Monday, March 14, 2011

Traveling in the Light....

During this East Coast trip I have not only been traveling light, but traveling in the Light. I spent the last couple of days in Greensboro, NC, where I was took part in a meeting of the Christian and Interfaith Relations Committee of Friends General Conference. It was wonderful being among Friends who are deeply concerned about interfaith and ecumenical bridge-building and reconciliation.

I love Greensboro, NC. It's an incredibly Friendly place. There are more Quakers in NC than anywhere else in the US! Streets and businesses in Greensboro are named "Friendly." And the people live up to this name: they exude Southern hospitality and warmth.
I spent time writing and reading at the Guilford College Library, which has a Quaker collection. In 2003, I did research there for an article I wrote about the time that Howard Brinton was president of Guilford during World War I.

During this visit, I reflected on how enjoyable it is to have a "tribe." To some degree, all religions are tribal: they are like an extended family, with shared stories, beliefs and rituals. When you meet a fellow tribesperson, you feel a kinship. This is very comforting.
The problem with religious tribalism is that one can become too comfortable. Or fall into the trap of thinking "my tribe is better than their tribe."

Many people reject religion because of its tribalism and all the baggage it includes: dogmas, rituals, etc. That's why more and more people are saying: "I'm spiritual, not religious."

This preference for Spirit is understandable, but it misses an important point. Spirit is like water. It flows freely, but if it isn't channeled, it can be useless or even destructive. If Spirit is like living water, religion is like the banks of the stream. A religion without spirit, without living water, is like a dry riverbed. Water without a riverbed is simply a flood. Religion and spirit need to go together.

To carry on this metaphor, all the streams and tributaries of the various religions eventually end up in the same place: the Ocean of Oneness, from which they all emerged in the first place.

During this visit, I was impressed with the art of a N. Carolina artist named Patrick Dougherty. I went to see his installation in the middle of the Guilford campus and was utterly charmed. His work consists of sticks woven together to create structures evocative of nature. His installation at Guilford looked like a colony of bird nests, twelve or so feet high.

A robin greeted me happily, as if she'd discovered the world's most amazing nest. Dougherty has caught the spirit of native american art better than anyone I know--by honoring and using the process by which art was created for tens of thousands of years. He also engages local people--in this case, mostly students--as helpers, thus turning his art into a community-building experience. His art comes from and returns to nature, just like the Buddhist sand mandalas....

The CIRC meeting went well. Most of CIRC's work involves providing Quaker representatives for meetings sponsored by the National and World Council of Churches. This ensures that a Quaker voice and presence is at these ecumenical gatherings. CIRC also sponsors interfaith faith, of which I am the main practitioner. This summer I will be representing CIRC and QUF at the Freinds General Conference Gathering.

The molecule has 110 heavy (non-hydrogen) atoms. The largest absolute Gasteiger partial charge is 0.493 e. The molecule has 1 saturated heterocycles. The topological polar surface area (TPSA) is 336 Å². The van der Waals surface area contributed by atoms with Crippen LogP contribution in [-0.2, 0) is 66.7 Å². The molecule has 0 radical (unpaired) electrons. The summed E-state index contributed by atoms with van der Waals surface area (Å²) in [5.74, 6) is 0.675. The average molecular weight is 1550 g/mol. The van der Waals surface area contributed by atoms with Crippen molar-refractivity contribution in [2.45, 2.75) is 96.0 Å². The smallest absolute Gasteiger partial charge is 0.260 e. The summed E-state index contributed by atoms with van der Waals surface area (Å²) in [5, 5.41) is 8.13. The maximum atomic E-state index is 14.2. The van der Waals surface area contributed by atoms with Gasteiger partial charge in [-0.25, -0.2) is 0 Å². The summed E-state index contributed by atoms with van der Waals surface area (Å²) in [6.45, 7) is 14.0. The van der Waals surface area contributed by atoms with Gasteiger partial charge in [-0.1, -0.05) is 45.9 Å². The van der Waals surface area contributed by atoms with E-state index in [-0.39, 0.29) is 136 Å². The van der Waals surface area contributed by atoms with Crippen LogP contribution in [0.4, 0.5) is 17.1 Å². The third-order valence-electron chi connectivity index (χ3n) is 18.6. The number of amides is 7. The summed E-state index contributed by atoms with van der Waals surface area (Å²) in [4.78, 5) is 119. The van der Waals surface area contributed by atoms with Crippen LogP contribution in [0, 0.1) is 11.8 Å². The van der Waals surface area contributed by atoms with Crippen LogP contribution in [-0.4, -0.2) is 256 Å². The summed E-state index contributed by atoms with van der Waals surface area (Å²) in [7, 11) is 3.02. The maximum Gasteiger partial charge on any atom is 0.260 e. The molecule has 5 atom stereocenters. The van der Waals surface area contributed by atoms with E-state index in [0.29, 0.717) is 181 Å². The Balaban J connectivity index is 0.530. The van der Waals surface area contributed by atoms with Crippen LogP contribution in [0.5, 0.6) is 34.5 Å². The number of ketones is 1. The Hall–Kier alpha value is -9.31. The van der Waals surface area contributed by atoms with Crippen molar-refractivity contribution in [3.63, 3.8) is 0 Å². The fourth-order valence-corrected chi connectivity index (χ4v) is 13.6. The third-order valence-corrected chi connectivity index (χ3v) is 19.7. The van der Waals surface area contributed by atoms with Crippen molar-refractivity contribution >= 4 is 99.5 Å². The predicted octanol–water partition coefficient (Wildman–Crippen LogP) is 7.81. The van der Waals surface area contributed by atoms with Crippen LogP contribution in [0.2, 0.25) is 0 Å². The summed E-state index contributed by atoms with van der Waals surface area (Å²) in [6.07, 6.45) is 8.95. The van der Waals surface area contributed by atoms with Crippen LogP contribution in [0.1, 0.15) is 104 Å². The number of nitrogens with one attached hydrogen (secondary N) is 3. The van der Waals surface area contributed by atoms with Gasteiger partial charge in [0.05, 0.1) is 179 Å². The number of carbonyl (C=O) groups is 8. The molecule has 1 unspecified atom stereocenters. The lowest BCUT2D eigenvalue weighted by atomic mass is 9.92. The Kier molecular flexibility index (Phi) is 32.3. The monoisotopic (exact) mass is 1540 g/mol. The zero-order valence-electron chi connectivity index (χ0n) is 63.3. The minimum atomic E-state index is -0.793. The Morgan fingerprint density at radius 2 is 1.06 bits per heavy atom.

After the meeting I drove to DC with Friends. The drive through Virginia was beautiful. Sping has definitely sprung--the tulip trees are in blossom, the cherries are budding, and the forsythia are blazing forth with intense yellow. And the rolling hills and farms of Virginia are a scene from the Waltons (which was filmed here). We had lunch in Charlottesville, a quaint and charming college town.

I am currently staying in DC at the William Penn House, a very inexpensive ($40 per night) place on the hill. I am sleeping in a dorm but I have the entire downstairs to hang out in, with a lovely old living room and the opportunities to meet interesting people. This is simplicity at its best, no frills comfort. This is Quaker heaven! See

William Penn house is currently full of students from Minnesota who are part of the Christian Campus Outreach. Nice kids. I enjoy being back in a dorm!

This morning I am going to one of my favorite museums, the National Museum of Indians, which was created, curated, and maintained by native americans. It's a wonderful place to deepen one's understanding of native american culture:

I plan to spend Monday and Tuesday exploring museums and then head up to Pendle Hill and Philly for more meetings.

I feel so blessed to be living a life that's free and simple and full of good people and good works. God is so good, all the time!

1 comment:

  1. TheParliament of the World's Religions has a social network. See

    I remember staying at the International House of Columbia University in 1960 (that shows may age). It was cheap and I met some fascinating people. Most universities have similar facilities.